Teaching or, rather, enabling learning involves some things that one might not think spontaneously before actually being responsible for it. When I prepared my first sessions some years ago I was amazed how much it requires time. It takes several hours to prepare a session of 90 minutes. The more I introduce new elements, the more I spend time planning. Of course preparation takes place in small bits, but eventually it adds up to hours.

Another invisible aspect is that teachers make up to 1 500 decisions during one day in the classroom. Not having read the original study, I suppose the figure goes for teachers having several hours of teaching daily. This high number excludes the decisions made before and after the session. Thus, you can say that teachers are, or should be, very good at improvising, despite how well they have prepared their session.

I am happy for the fact that I can be involved with enabling people to learn. Hopefully their learning includes things thought to be relevant in the curriculum, and not only learning for life. By the way, the category ‘learning for life’ is my personal motivator as a student when my expectations for a session are failed and I have to get my kicks from somewhere else. Like mentally redecorating the classroom or observing the group dynamics.

My classroom teaching is over in October for a current course. However, teaching the course continues with assessment tasks. And that is an interesting aspect of teaching, which requires a lot of fresh thinking and renewing traditions!

My (for real) talking pause

 

I lost my voice. Literally. Due to several days of cold and coughing. Unlike my reading pause, my talking pause has not been voluntary. I have had to cancel meetings and focus on healing my voice for teaching.

Yet, not talking has been inspiring. First of all, I have suddenly all this unplanned extra time due to cancelled meetings. Thus, I have been able to plan, write and read. Great! Second, not talking doesn’t mean no communication. Smile and a nod has taken me far when meeting someone. They might not even notice that I don’t speak. In Finland that is possible.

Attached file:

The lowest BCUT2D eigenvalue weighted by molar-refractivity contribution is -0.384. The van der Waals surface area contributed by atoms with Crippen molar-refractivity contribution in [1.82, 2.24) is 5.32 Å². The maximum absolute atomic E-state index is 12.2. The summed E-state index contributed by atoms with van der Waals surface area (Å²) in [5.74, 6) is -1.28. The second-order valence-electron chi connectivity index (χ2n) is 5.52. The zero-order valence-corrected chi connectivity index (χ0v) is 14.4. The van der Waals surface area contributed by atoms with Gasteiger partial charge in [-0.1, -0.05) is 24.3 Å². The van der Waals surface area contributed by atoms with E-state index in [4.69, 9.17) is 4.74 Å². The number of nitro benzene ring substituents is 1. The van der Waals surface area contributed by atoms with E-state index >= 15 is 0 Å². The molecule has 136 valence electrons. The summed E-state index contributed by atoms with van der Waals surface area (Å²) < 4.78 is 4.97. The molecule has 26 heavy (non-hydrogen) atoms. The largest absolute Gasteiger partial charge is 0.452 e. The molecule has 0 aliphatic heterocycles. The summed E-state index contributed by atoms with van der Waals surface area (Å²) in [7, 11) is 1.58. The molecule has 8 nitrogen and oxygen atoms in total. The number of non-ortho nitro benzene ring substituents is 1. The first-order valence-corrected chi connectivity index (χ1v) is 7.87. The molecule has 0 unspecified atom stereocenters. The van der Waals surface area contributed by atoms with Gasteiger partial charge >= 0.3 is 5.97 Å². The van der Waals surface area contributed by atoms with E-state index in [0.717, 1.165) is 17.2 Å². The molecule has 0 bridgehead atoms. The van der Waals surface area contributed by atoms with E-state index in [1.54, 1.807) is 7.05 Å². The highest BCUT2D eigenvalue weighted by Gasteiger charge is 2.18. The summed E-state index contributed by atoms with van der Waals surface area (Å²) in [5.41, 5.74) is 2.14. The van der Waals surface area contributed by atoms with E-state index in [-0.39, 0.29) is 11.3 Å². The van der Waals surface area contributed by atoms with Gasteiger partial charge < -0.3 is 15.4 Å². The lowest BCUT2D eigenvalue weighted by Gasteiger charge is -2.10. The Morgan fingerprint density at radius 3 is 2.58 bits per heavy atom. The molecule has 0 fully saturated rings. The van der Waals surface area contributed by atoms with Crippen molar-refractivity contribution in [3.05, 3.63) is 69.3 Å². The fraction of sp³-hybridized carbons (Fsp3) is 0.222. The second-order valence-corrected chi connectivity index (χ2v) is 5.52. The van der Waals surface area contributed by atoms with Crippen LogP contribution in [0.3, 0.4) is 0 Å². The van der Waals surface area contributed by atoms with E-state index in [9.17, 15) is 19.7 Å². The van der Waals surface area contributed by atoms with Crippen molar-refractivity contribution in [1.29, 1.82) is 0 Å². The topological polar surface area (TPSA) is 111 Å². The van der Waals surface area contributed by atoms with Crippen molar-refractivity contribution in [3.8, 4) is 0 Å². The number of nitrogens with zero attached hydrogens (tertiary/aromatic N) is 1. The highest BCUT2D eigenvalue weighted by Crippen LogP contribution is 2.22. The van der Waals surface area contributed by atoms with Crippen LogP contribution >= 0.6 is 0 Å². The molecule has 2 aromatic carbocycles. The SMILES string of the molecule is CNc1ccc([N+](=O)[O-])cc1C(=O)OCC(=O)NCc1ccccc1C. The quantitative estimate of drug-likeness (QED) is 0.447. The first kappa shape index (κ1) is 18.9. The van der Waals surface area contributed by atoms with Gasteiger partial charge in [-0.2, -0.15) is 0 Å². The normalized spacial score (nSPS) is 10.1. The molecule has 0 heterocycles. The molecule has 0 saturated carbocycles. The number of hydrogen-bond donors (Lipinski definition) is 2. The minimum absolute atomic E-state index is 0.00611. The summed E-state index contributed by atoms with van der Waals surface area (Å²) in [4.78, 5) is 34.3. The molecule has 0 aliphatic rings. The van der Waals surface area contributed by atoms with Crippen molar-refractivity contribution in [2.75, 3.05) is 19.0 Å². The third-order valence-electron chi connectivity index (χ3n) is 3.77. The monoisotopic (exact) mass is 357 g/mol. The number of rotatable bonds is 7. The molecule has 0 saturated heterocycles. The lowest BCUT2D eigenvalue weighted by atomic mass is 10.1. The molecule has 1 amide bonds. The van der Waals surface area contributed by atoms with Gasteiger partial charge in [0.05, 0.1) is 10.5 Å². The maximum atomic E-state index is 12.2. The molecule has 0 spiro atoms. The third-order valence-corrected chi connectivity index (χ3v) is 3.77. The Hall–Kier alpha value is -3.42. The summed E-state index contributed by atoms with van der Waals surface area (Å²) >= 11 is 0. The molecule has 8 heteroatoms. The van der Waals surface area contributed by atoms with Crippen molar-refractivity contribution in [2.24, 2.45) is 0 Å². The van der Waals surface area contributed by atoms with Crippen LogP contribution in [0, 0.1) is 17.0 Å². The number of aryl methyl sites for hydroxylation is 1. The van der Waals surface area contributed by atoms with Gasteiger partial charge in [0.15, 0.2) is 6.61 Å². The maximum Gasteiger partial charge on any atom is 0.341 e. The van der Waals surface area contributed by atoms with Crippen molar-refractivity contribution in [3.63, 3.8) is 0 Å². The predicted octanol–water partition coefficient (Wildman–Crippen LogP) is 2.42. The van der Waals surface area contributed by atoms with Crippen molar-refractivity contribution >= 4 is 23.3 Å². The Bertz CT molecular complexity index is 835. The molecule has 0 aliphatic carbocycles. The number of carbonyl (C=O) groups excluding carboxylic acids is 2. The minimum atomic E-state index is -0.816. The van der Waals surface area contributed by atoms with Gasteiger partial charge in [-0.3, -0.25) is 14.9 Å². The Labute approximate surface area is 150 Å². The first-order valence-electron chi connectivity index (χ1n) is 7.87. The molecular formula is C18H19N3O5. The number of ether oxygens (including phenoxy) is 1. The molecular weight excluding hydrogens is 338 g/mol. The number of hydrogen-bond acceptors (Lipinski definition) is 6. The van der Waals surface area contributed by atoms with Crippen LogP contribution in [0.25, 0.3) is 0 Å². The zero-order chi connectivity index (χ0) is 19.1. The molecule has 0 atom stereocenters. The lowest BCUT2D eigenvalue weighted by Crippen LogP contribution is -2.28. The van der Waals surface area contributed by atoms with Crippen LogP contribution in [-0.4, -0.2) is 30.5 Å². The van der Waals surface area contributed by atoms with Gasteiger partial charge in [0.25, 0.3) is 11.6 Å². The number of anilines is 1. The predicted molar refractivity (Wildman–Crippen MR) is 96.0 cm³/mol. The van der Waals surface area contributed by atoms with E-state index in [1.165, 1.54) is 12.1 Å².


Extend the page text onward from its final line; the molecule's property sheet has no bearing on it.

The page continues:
Maybe most educational has been the fact that I have been forced to listen to others. Only body language, like nodding, smiling, and at home wrinkling my nose and rolling my eyes. It is hard not to comment! For instance yesterday my colleague said something I would have normally started to debate, may I say heatedly. This time I just nodded and continued listening. Actually, it happened that my colleague answered all my questions without me asking them as I only let time pass.

I propose a deliberate talking pause for everyone once in a while. It can be as short as 10 minutes. Don’t wait for losing your voice, as that’s not very good for anyone. However, listening to others is very good for everyone. It builds up patience and signals respect. I want to take this time and listen what you have to say.

 

My (almost) reading pause for a week

I tried out a reading pause for one week, inspired by Julia Cameron and the Artist’s Way. For me a reading pause concerned anything I read for leisure, for instance newspapers, magazines, social media and online content. What did I do then? I spent time with family and friends, took photos, listened to music, kept a diary, and just sat and pondered.

However, there’s one fundamental thing I must confess. Well actually two. First, my pause was on my holidays in August, and thus it was easier. No work related reading required. Second, I broke my pause deliberately once due to a devastatingly long trip back from holidays and read a book.

Still, I was surprised during my experiment how attached I have become to reading without actually realising what I am reading. For instance, when I come across a magazine or a newspaper I usually end up flipping few pages. I do this instead of thinking what else I could do in that particular place. Like talk to the people around me.

I’m eager to try my pause again this autumn with daily routines, like work reading and e-mail. However, not during teaching as I need to answer student’s questions via e-mail. But off the teaching season it is possible. Any ideas what I could do at work during a reading pause?